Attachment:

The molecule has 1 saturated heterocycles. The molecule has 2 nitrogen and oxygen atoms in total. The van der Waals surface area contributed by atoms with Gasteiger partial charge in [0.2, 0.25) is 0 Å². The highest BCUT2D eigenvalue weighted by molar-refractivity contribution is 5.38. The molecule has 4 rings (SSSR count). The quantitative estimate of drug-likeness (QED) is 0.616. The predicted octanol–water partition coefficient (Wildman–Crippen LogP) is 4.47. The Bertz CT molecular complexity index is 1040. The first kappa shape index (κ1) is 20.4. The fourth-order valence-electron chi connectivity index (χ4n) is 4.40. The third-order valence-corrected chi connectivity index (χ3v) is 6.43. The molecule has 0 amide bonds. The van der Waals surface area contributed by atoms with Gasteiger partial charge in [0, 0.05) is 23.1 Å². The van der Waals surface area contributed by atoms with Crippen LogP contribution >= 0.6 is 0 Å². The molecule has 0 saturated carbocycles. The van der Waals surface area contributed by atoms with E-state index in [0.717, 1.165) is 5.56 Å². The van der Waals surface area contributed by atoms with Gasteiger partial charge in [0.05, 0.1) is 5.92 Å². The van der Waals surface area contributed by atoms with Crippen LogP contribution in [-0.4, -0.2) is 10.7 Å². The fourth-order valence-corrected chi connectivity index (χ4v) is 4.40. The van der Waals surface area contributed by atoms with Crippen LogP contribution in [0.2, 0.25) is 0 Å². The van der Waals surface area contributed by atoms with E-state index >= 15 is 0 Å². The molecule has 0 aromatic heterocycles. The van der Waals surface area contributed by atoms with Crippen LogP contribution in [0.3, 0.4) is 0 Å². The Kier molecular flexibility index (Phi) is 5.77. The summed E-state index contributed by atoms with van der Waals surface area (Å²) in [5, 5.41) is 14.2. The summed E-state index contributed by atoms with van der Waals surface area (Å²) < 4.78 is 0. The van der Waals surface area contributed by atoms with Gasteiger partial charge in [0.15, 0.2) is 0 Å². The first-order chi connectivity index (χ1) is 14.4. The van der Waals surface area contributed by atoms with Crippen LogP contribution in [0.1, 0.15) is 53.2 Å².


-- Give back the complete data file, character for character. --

The molecule has 1 saturated heterocycles. The molecule has 2 nitrogen and oxygen atoms in total. The van der Waals surface area contributed by atoms with Gasteiger partial charge in [0.2, 0.25) is 0 Å². The highest BCUT2D eigenvalue weighted by molar-refractivity contribution is 5.38. The molecule has 4 rings (SSSR count). The quantitative estimate of drug-likeness (QED) is 0.616. The predicted octanol–water partition coefficient (Wildman–Crippen LogP) is 4.47. The Bertz CT molecular complexity index is 1040. The first kappa shape index (κ1) is 20.4. The fourth-order valence-electron chi connectivity index (χ4n) is 4.40. The third-order valence-corrected chi connectivity index (χ3v) is 6.43. The molecule has 0 amide bonds. The van der Waals surface area contributed by atoms with Gasteiger partial charge in [0, 0.05) is 23.1 Å². The van der Waals surface area contributed by atoms with Crippen LogP contribution >= 0.6 is 0 Å². The molecule has 0 saturated carbocycles. The van der Waals surface area contributed by atoms with E-state index in [0.717, 1.165) is 5.56 Å². The van der Waals surface area contributed by atoms with Gasteiger partial charge in [0.05, 0.1) is 5.92 Å². The van der Waals surface area contributed by atoms with Crippen LogP contribution in [-0.4, -0.2) is 10.7 Å². The fourth-order valence-corrected chi connectivity index (χ4v) is 4.40. The van der Waals surface area contributed by atoms with Crippen LogP contribution in [0.2, 0.25) is 0 Å². The van der Waals surface area contributed by atoms with E-state index >= 15 is 0 Å². The molecule has 0 aromatic heterocycles. The van der Waals surface area contributed by atoms with Crippen LogP contribution in [0.3, 0.4) is 0 Å². The Kier molecular flexibility index (Phi) is 5.77. The summed E-state index contributed by atoms with van der Waals surface area (Å²) in [5, 5.41) is 14.2. The summed E-state index contributed by atoms with van der Waals surface area (Å²) < 4.78 is 0. The van der Waals surface area contributed by atoms with Gasteiger partial charge in [0.15, 0.2) is 0 Å². The first-order chi connectivity index (χ1) is 14.4. The van der Waals surface area contributed by atoms with Crippen LogP contribution in [0.1, 0.15) is 53.2 Å².